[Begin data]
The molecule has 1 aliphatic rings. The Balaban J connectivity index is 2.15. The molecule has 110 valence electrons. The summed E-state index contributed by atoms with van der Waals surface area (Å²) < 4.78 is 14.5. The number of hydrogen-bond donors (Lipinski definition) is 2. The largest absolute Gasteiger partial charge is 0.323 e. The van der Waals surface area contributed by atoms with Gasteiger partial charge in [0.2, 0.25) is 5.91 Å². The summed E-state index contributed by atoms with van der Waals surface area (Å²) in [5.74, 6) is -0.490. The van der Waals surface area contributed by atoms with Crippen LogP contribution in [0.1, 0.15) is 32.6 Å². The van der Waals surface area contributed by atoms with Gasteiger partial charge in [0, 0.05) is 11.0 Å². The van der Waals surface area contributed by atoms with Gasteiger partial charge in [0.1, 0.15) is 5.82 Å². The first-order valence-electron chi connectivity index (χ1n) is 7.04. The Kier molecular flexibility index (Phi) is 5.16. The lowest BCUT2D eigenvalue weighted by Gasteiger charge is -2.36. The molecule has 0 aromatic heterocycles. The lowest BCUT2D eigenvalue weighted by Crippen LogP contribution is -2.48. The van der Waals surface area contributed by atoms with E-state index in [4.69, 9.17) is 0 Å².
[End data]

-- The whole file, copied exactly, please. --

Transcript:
The molecule has 1 aliphatic rings. The Balaban J connectivity index is 2.15. The molecule has 110 valence electrons. The summed E-state index contributed by atoms with van der Waals surface area (Å²) < 4.78 is 14.5. The number of hydrogen-bond donors (Lipinski definition) is 2. The largest absolute Gasteiger partial charge is 0.323 e. The van der Waals surface area contributed by atoms with Gasteiger partial charge in [0.2, 0.25) is 5.91 Å². The summed E-state index contributed by atoms with van der Waals surface area (Å²) in [5.74, 6) is -0.490. The van der Waals surface area contributed by atoms with Crippen LogP contribution in [0.1, 0.15) is 32.6 Å². The van der Waals surface area contributed by atoms with Gasteiger partial charge in [0, 0.05) is 11.0 Å². The van der Waals surface area contributed by atoms with Gasteiger partial charge in [0.1, 0.15) is 5.82 Å². The first-order valence-electron chi connectivity index (χ1n) is 7.04. The Kier molecular flexibility index (Phi) is 5.16. The lowest BCUT2D eigenvalue weighted by Gasteiger charge is -2.36. The molecule has 0 aromatic heterocycles. The lowest BCUT2D eigenvalue weighted by Crippen LogP contribution is -2.48. The van der Waals surface area contributed by atoms with E-state index in [4.69, 9.17) is 0 Å².